You have probably heard by now that President Obama returned the salute of his security guards with a cup of coffee in his hand. And, depending on your political orientation, you see this as either further evidence of Obama’s disrespect for all that America stands for, or as a trumped-up non-controversy fanned by Obama-deranged Neanderthals just looking to discredit the president.
And then there is the whole double standard thing. Liberals quickly uncovered a picture of George W. Bush saluting with a dog—evidence that Obama’s critics don’t care about the salute as much as they care about criticizing anything that the President does. As Jon Stewart put it in a critique of Sean Hannity, “You are just trying to score points in a game that no one else is playing.”I am not convinced that this is all that is going on. The whole affair, I think, stems from something I have
written about before: the fact that human beings are much better at building narratives than we are at thinking critically, so once we have constructed a narrative about a person or event, we aggressively interpolate everything we encounter into the narrative we have already built.
In the narratives of many on the right, Barack Obama is a president who does not respect the military or take the protocols and traditions of the United States seriously. So when he makes a lazy salute, or wears a tan suit, or otherwise appears unserious about anything, people say “there he goes again” and interpolate the new evidence into the stories they have been telling for years.
It does not matter that Bush saluted with a dog, or that Reagan wore tan suits, because those presidents were generally perceived as ultra-patriotic. There was no existing narrative to interpolate new facts into. But that does not mean that they did not suffer from judgments based on confirmation bias. They did—just about different things.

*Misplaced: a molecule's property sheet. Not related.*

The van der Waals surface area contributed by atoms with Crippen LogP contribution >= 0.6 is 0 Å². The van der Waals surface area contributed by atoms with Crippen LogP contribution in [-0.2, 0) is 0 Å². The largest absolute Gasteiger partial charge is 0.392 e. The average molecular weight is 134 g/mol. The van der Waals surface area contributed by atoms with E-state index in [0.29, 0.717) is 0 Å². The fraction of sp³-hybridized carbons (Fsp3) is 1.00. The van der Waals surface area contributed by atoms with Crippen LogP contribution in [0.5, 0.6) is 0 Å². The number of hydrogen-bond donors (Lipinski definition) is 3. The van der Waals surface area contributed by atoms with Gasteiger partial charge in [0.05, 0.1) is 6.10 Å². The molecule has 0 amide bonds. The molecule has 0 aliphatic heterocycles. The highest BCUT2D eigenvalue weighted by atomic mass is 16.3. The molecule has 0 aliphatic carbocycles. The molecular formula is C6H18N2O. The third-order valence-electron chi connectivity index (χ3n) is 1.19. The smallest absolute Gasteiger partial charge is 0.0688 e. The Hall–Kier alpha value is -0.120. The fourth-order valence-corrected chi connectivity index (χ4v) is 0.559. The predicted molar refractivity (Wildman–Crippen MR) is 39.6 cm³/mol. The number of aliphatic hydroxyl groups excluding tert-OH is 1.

Take George W. Bush. The narrative on the left was that he was unintelligent and uncurious—too dumb, even, to be the President of the United States. This meant that every time he made a verbal gaffe in public (and everybody eventually makes verbal gaffes in public), people said, “there he goes again. . . .”
Consider this speech in which Bush said, “rarely is the question asked are . . . is . . . ‘are children learning?’” He misspoke and corrected himself in a way that President Obama and every other public speaker sometimes does. But his political opponents seized on this, represented it as “is our children learning,” and maintained that the President of the United States didn’t know how to conjugate “to be.” Paul Begala even wrote a book about it.
So, certainly, George W. Bush could salute with a dog and not be criticized because very few people had a pre-existing narrative of him disrespecting the military. Similarly, Barack Obama, who is generally perceived as an intelligent person and a good speaker, could mix up “is” and “are” in a speech without half of the country thinking that he didn’t know how to talk.
That’s how the confirmation bias works. It is deeply wired into core elements of human cognition. This is (and always has been) bad news for the political discourse because it means that evidence, facts, data and the like will rarely influence anybody’s political opinions, which are based almost entirely on pre-existing narratives that are strong enough to accommodate almost any fact they encounter. We all pretty much prefer to believe that which we already know to be true.